Inspector dismissed Dunsfold Aerodrome appeal for Certificate of Lawfulness of Existing Use
People living near Dunsfold Aerodrome in Surrey were pleased to learn that, on 5th April, the Inspector ruled against the aerodrome. Dunsfold had appealed against a refusal by Waverley Borough Council to allow the the appeal by the aerodrome for a “Certificate of Lawfulness of Existing Use” (CLEUD). That would have meant there could be completely unrestricted use of the aerodrome, with no limits on number of flights, time of flights, amount of noise, amount of traffic generated, or anything else. Dunsfold based their case on what had been permitted on 1st July 1948 (the day the first Town and Country Planning Act became law). Though the Inspector has ruled against the appeal, in 2018 the current situation changes, and the aerodrome hopes to do more aircraft maintenance etc.
Meanwhile, Dunsfold Park have appealed against the restrictions placed on them regarding flights during the Olympics. Local residents are again opposing that (the restrictions included no more ATM’s and no Sunday flying).
Dunsfold Park claim that the underlying use in 2018 (10 years from the last key approval in 2008) is aviation but, clearly, it is restricted aviation and specifically for erection, repair and flight testing of aircraft and not for general aviation.
Dunsfold Park have obviously decided that if their appeal against conditions placed on the Olympics approval is dismissed, they’d better think of something else. So, they have put in another 2 planning applications for more flights and removal of flight restrictions during the Olympics – these have just been released on 16th April..
Inquiry held on 31 January, 1, 2, 3 & 7 February 2012
Site visits made on 24 January & 08 February 2012
by R O Evans BA(Hons) Solicitor MRTPI
an Inspector appointed by the Secretary of State for Communities and Local Government
Decision date: 5 April 2012
Appeal Ref: APP/R3650/X/11/2160100
Dunsfold Aerodrome, Dunsfold, Cranleigh, Surrey, GU6 8TB
• The appeal is made under section 195 of the Town and Country Planning Act 1990 as
amended by the Planning and Compensation Act 1991 against a refusal to grant a
certificate of lawful use or development (LDC).
• The appeal is made by Dunsfold Park Limited against the decision of Waverley Borough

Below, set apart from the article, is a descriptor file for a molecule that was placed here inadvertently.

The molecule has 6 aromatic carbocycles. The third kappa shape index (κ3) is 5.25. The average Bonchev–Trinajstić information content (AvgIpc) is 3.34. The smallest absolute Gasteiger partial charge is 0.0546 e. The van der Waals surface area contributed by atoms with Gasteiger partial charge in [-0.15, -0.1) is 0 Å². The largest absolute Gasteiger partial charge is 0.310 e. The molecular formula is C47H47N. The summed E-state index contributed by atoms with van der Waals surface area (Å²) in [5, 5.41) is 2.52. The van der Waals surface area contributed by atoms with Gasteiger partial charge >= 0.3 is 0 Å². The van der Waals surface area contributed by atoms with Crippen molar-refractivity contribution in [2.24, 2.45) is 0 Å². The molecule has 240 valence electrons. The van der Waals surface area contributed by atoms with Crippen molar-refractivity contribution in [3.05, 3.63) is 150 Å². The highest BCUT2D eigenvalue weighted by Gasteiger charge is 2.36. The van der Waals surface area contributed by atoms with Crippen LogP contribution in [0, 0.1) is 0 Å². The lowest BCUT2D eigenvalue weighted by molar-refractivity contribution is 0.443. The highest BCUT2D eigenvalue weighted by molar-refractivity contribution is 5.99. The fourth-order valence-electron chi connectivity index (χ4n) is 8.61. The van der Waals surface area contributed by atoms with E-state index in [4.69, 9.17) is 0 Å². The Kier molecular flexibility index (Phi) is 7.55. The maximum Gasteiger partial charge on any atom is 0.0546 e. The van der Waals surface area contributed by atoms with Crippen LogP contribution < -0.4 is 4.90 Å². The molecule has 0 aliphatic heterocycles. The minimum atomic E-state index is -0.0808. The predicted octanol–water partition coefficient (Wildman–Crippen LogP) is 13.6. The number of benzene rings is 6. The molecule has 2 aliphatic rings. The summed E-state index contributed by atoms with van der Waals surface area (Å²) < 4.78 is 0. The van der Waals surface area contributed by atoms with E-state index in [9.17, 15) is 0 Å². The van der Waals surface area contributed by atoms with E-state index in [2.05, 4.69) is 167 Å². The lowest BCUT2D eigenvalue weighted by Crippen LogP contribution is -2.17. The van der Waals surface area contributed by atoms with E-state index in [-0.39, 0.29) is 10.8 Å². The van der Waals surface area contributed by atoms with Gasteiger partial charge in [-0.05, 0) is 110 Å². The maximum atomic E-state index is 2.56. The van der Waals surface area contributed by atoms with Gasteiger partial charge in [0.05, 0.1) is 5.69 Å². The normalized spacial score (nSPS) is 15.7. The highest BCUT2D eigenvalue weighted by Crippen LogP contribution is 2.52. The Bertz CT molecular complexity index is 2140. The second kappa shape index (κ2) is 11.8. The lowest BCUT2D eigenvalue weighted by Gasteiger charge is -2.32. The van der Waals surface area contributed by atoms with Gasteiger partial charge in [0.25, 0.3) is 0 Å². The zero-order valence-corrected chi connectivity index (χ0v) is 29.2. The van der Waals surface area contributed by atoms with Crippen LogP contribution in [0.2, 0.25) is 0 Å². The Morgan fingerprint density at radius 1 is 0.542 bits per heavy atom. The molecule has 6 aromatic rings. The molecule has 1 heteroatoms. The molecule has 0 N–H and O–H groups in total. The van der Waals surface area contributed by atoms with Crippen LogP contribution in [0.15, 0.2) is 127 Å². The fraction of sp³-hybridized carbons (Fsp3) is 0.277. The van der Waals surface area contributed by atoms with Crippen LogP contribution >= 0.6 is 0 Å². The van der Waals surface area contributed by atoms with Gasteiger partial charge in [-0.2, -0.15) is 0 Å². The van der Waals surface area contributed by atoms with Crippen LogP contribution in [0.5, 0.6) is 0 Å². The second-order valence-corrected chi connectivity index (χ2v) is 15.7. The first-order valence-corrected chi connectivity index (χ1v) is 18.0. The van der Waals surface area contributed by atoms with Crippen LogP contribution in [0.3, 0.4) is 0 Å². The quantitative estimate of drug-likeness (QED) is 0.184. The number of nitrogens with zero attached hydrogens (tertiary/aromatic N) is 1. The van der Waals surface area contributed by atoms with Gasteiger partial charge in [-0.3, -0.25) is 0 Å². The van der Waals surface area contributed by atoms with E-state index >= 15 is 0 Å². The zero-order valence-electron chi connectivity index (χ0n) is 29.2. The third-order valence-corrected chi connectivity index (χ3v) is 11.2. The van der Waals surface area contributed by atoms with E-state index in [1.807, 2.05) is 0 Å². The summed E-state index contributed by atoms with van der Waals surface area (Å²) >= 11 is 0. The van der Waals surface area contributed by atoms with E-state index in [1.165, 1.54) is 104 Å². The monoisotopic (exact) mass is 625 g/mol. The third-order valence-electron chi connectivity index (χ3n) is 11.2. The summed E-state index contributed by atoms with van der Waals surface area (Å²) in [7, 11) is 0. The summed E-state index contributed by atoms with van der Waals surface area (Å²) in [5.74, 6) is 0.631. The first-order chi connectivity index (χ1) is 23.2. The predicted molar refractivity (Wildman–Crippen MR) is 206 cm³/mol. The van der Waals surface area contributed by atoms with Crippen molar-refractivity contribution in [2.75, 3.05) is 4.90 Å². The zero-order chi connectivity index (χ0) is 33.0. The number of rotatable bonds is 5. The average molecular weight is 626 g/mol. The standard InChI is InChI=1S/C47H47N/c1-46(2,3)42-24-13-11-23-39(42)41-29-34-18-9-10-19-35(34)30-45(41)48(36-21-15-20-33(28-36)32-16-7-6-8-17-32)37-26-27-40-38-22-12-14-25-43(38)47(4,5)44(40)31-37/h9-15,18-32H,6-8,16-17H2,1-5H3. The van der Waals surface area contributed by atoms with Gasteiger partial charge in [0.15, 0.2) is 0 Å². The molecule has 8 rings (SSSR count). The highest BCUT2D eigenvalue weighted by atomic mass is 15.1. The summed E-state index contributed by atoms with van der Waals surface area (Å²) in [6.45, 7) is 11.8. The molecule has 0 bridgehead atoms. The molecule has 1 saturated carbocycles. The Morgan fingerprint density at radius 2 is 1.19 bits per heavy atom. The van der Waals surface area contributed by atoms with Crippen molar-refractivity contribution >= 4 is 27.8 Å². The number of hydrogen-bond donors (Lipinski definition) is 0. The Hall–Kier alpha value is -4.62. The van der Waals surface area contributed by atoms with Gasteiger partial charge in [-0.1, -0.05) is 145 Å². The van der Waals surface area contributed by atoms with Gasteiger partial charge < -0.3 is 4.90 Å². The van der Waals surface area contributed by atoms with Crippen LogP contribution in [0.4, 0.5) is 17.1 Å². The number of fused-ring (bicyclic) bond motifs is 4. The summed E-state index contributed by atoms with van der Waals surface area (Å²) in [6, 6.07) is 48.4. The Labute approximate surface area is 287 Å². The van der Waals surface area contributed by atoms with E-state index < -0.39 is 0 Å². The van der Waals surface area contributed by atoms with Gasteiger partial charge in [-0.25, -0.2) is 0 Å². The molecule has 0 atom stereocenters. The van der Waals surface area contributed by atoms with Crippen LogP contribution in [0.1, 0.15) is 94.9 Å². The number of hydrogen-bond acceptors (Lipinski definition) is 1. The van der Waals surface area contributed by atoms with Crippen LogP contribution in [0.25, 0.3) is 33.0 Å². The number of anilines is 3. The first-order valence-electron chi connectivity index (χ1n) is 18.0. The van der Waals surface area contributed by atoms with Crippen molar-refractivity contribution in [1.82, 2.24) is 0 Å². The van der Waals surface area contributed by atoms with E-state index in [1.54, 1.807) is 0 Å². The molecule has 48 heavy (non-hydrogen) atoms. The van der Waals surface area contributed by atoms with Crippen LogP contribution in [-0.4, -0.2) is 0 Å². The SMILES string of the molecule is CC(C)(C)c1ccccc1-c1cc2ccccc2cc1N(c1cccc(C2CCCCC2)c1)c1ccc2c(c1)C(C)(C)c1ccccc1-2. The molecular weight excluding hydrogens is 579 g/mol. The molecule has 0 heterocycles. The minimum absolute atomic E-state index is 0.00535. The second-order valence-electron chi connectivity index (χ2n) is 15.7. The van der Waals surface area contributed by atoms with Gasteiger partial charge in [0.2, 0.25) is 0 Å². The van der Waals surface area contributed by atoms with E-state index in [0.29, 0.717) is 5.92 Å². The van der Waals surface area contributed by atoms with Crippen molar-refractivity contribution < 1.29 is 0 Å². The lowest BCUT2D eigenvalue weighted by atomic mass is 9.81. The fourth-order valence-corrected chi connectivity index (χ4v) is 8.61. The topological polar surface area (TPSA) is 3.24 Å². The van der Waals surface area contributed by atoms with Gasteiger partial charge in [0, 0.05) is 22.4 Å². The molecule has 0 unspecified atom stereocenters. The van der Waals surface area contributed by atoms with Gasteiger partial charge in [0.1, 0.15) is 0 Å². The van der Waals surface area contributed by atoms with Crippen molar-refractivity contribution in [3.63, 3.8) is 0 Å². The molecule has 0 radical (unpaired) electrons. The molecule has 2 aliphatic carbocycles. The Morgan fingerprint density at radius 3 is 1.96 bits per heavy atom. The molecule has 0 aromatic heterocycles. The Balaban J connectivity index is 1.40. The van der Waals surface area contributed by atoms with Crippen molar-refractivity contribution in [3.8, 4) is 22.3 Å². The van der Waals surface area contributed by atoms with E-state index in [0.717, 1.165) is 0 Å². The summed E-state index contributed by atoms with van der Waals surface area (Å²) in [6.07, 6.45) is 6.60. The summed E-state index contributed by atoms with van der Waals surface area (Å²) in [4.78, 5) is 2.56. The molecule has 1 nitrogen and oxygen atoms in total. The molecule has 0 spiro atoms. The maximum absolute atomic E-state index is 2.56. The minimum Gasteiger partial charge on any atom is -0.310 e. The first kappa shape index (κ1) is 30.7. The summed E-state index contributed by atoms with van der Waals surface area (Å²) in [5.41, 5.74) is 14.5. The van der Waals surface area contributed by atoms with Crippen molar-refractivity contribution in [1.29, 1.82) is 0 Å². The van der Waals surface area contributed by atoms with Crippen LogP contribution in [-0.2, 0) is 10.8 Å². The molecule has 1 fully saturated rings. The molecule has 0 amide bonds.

• The application Ref WA/2011/0520, registered on 4 April 2011, was refused by notice
dated 6 July 2011.
• The application was made under section 191(1)(a) of the Town and Country Planning
Act 1990 as amended.
• The use for which a certificate of lawful use or development is sought is the use of the
application land as an aerodrome for aviation activities, including for the start up,
taxiing, engine testing, ground running, take off and landing of aircraft, without
condition, restriction or limitation as to:
Number of aircraft
Number of take offs
Type of aircraft (whether fixed wing or rotary, civil or military, commercial or private,
training or non-training and whatever the origin or destination of the flight)
Size of aircraft
Weight of aircraft
Number of crew and passengers
Type and amount of freight
Period of use (hours, days, nights, weeks, weekends etc)
Surface traffic generation
Number of employees employed on or off the application land or persons generally on
or off the application land
Noise, air quality other emissions and environmental effects
(as amplified by additional information received by the Council 10/05/11, 02/06/11 and
The appeal is dismissed.
………… and it ends:
that even if neither of those permissions is in force (for whatever reason), the
1951 permission does not include a use of the airfield, either by itself or as part
of the wider aerodrome, for unrestricted aviation activities.